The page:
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Greensburg Salem students observe open-heart surgery

By Amy Crawford
Tuesday, Jan. 12, 2010
 

A 60-year-old man lay on the operating table, his exposed heart glistening beneath fluorescent lights. Around him, an orderly surgery team worked to hook up his veins to a heart bypass machine.

"That's the heart," Andrea Redinger told her class, pointing to the still-beating organ. "Do you see how it looks like it has a paper bag around it• That's the pericardial sac."

The Greensburg Salem High School teacher and her biotechnology class sat one story above the operating theater at Pittsburgh's Allegheny General Hospital, watching the double heart bypass operation through windows in the operating room's ceiling.

The field trip Monday was the culminating activity of Redinger's semester-long elective for seniors interested in science or medical careers.

"It's the coolest thing I've ever seen, definitely," said Gabrielle Bruzda, 17, who is considering a career in anaesthesiology. "This is the real deal."

"There's so much pressure," remarked Carrie Maier, 18, as the surgery team sewed a section of vein to the patient's heart, using a needle as thin as an eyelash. "I can't picture a doctor doing something normal. They're, like, superhuman."

The observation room above the operating theater hadn't been used for years when Dr. George Magovern Jr., the hospital's chief of cardiovascular and thoracic surgery, got the idea in 2008 to invite high school students to watch surgery.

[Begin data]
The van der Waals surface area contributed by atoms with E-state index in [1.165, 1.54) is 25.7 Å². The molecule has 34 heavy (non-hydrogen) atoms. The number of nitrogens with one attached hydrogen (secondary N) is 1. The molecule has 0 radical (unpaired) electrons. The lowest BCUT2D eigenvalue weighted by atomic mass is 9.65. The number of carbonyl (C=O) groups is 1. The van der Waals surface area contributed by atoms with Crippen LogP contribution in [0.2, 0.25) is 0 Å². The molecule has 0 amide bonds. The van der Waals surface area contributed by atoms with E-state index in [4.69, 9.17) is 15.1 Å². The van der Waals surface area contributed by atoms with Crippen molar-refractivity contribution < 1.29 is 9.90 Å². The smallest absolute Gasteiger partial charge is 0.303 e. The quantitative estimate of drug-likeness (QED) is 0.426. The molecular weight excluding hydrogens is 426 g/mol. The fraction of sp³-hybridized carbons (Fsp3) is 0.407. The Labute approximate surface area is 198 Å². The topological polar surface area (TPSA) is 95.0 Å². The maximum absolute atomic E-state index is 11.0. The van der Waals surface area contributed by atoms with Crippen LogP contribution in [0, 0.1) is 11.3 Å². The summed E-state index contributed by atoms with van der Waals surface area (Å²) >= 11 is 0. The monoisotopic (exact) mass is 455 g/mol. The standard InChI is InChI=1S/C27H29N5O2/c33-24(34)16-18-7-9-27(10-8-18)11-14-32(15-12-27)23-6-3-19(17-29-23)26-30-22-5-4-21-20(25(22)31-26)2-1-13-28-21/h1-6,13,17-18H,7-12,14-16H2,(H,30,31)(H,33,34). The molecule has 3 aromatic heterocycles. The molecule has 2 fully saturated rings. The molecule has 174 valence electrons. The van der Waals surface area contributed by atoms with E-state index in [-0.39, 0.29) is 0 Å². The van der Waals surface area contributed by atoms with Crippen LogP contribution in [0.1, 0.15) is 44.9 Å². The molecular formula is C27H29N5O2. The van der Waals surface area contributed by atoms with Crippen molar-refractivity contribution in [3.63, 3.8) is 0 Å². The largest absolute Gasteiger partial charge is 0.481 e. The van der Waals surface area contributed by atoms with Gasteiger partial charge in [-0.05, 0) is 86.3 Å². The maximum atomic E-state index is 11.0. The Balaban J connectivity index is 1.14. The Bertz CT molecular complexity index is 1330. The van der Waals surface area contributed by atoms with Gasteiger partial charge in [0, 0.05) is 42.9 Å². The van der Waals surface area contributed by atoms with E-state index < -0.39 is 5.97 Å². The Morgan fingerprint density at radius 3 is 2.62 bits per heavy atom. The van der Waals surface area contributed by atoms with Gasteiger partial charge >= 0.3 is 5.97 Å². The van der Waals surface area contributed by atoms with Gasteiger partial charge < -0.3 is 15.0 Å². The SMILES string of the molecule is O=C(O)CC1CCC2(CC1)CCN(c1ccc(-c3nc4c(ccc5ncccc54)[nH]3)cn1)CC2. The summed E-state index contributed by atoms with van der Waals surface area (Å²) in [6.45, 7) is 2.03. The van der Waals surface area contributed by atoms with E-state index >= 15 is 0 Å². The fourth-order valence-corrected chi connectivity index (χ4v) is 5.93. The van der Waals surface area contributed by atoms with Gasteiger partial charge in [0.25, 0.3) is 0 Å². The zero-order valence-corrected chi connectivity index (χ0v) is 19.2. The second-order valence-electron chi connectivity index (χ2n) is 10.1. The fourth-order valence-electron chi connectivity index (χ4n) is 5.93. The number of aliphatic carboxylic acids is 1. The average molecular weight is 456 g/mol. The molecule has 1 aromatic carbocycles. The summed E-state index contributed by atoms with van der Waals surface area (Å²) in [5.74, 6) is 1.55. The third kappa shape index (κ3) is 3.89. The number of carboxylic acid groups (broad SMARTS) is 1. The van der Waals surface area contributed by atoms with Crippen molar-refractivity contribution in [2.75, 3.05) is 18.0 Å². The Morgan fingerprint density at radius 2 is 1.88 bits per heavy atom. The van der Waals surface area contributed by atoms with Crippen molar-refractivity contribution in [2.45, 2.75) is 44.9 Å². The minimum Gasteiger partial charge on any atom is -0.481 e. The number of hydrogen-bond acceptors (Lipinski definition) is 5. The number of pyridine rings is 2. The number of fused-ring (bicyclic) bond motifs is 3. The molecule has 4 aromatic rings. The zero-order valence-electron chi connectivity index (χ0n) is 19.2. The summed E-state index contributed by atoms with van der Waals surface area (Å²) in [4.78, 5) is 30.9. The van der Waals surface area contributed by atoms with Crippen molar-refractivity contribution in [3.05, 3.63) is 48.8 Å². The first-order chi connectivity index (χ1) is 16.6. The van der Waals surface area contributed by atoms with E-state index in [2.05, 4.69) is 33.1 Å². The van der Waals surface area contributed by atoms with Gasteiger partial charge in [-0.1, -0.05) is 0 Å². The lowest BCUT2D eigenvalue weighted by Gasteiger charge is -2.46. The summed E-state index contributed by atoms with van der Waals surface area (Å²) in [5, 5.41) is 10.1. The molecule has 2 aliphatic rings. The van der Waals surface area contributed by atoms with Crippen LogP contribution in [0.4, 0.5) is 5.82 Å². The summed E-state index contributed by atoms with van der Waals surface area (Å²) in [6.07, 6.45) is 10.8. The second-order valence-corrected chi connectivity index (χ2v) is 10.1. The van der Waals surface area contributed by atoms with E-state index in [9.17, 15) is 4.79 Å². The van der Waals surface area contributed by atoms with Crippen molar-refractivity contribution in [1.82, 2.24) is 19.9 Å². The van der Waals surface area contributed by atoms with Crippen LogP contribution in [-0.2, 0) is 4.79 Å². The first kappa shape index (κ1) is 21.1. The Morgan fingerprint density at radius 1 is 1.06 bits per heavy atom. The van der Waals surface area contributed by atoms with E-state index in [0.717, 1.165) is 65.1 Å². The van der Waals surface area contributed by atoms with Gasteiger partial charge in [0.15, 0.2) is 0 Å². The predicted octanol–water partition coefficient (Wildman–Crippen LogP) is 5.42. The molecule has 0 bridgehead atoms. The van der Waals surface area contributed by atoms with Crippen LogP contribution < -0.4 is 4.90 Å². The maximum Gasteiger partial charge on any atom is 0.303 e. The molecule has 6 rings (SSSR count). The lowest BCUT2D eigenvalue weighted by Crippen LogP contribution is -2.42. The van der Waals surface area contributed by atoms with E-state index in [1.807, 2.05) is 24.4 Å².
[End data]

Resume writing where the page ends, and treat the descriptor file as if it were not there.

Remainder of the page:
"It actually goes back to when I was (their) age, coming in and watching my dad do the surgery," said Magovern, whose father, Dr. George Magovern Sr., also was a heart surgeon at Allegheny General. "You're able to bypass a lot of red tape and actually get within feet of the patient."

As in most cases, yesterday's patient did well on the operating table, Magovern said. Magovern, who was still wearing blue scrubs beneath a white coat, with a mask dangling around his neck and sterile booties over his shoes, had come upstairs to answer students' questions after the three-hour surgery.

"How do you do this every day?" asked Ryan Loughran, 17.

"As long as you stay good at it, it doesn't become too stressful," the doctor said. "You still keep the fact that it's a human being in mind, but you try to focus on the technical aspects."

Many of the students said they were considering a medical career, and for some, the surgery strengthened their interest. Emily Craig, 17, thought she might become a doctor.

"I expected to be more grossed out," she said. "I'm actually not at all. I think just because it's so interesting and so real."

Redinger said the class, which also has learned about genomics and stem cells, dissected a beef heart and listened to guest speakers from medical professions, would construct a display about the surgery for their classmates.

This was the first time she brought a class to watch surgery, but Redinger, whose enthusiasm for science was evident in her DNA-shaped earrings, said she hoped to make it an annual field trip.

"For a lot of them, this is a once-in-a-lifetime thing," she said.

 

 
 


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